This is why the work of those who would educate us about the historical mileu is so important. Mort Kunstler, for example, is a renowned artist of Civil War scenes. His work is authentic, inspiring, and evocative. He brings out the human and emotional element of some of the quieter but more poignant moments of the American Civil War.  We were honored to host this eminent artist at a reception in our historic inn, especially since the scene Mort Kunstler depicted in Unconquered Spirit occurred just two blocks from our house, which was standing at that time. In fact, only a few months after Generals Lee, Hill, and Longstreet came together in front of the courthouse in the Town of Orange (the scene from Unconquered Spirit), a number of Lee’s officers, including the famous J.E.B Stuart, attended a wedding party right in our parlor! Thus, with several folks (including Sharon and I) dressed in period-appropriate clothes, the reception took on a meaning and a flair akin to that of the Civil War wedding reception that, according to one contemporary diarist,  continued until 4 o’clock in the morning!  Town and County officials, local residents, historians, and friends celebrated Mr. Kunstler’s work with food, wine, and good cheer. The following day, Mr. Kunstler signed his prints on the historic steps of the Orange County Courthouse, which was the backdrop for his recent painting.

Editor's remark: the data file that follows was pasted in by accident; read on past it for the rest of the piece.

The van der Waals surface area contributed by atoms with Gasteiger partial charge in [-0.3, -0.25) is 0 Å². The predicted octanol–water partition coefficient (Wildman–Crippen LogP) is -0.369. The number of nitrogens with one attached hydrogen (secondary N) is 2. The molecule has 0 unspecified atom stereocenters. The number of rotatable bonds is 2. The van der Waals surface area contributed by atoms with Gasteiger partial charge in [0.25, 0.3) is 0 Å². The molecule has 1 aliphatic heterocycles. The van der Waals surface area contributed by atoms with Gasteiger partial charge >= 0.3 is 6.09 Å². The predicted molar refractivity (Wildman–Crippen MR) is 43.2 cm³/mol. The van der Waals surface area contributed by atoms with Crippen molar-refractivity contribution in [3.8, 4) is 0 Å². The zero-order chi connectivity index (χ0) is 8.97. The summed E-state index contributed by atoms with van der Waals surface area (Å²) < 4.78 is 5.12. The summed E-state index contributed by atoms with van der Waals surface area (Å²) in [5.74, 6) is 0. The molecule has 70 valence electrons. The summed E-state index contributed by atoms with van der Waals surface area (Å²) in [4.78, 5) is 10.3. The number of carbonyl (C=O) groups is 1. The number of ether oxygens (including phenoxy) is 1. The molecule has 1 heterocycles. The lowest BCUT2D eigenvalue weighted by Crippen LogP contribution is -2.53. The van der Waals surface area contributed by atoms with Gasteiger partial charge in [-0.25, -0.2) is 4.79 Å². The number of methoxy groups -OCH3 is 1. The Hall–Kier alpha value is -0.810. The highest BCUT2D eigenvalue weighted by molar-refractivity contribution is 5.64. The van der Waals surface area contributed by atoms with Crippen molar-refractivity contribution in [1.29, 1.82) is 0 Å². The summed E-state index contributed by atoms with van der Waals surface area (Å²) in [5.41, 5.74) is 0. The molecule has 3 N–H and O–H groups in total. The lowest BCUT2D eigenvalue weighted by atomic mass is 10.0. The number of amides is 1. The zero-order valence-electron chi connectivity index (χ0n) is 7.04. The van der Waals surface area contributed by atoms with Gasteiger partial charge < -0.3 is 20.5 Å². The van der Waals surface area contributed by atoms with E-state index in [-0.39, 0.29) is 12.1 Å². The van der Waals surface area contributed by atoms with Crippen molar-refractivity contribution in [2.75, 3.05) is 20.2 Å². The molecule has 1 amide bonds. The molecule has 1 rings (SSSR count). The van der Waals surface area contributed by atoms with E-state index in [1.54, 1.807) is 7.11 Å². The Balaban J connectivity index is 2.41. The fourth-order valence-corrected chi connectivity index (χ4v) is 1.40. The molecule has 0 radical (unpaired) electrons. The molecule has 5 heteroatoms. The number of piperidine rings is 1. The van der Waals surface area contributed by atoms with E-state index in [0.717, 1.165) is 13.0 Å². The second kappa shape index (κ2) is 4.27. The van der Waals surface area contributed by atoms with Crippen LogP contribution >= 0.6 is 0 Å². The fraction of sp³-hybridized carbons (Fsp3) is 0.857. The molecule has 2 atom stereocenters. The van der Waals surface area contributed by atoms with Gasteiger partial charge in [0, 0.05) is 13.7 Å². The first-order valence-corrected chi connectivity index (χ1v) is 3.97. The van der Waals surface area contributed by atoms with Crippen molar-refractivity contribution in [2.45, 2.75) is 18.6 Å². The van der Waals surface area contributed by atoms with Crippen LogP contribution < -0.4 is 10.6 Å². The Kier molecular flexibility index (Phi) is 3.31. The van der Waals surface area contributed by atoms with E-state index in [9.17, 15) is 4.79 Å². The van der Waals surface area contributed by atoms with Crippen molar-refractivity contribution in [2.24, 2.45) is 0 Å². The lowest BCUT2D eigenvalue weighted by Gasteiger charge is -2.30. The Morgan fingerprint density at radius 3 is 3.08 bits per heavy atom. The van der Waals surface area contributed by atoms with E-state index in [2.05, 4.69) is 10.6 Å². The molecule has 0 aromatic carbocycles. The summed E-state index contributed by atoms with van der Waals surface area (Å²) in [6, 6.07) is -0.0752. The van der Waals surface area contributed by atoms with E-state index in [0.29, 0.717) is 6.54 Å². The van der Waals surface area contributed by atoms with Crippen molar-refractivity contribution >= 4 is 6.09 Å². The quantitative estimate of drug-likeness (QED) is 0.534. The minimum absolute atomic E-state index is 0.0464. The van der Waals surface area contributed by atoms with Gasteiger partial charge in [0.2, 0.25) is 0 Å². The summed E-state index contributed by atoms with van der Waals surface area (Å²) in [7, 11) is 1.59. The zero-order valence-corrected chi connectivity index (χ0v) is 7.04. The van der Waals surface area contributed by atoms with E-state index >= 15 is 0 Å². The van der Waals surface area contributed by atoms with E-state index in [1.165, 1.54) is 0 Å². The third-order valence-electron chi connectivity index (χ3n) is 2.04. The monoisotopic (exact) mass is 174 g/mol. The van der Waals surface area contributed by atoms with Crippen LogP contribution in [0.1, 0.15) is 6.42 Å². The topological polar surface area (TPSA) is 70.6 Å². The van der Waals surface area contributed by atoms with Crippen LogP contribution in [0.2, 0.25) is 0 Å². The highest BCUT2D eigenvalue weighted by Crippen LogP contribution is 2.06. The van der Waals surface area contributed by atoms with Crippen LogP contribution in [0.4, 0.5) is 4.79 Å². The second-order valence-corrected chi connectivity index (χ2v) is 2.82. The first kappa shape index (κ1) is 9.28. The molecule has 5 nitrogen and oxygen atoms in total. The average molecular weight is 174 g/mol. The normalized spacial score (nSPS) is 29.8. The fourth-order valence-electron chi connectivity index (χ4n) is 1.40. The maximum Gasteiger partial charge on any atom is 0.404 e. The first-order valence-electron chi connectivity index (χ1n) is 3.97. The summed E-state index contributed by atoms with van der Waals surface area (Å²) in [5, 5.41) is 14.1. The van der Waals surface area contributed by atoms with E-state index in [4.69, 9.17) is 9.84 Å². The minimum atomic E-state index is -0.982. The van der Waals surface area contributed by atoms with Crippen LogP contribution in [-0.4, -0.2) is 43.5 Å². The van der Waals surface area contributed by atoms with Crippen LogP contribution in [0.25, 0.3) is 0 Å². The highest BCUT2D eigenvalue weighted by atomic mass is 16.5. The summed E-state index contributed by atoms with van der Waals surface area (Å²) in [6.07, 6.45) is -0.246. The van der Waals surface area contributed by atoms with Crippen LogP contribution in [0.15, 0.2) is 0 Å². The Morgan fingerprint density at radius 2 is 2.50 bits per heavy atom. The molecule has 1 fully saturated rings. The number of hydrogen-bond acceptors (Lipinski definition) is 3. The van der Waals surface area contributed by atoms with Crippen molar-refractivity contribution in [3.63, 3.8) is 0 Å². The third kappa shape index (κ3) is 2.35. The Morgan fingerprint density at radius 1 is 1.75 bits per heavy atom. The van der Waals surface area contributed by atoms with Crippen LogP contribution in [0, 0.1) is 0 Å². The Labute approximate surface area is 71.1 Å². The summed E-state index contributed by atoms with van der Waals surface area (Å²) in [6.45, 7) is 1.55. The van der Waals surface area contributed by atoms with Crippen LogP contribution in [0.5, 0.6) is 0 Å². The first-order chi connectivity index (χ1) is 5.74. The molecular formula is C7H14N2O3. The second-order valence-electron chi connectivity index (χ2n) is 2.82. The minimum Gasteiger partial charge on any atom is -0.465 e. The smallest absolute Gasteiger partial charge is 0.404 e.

We would like to extend a special “thank you” to Steve Silvia of J.S. Mosby’s Antiques and Bill and Nancy Graham for providing authentic period clothing, as well as Brian Pratlow for serving as part of our honor guard and as a greeter. Our favorite local caterer, Chef Paul Diegl from Real Food provided some of the food. Also, thank you to Frank Walker, emminent local historian and Civil War tour guide, for helping to organize the event!

For anyone who is interested, we served wine from Barboursville, a popular Virginia winery. The Cabernet Sauvignon was the clear favorite!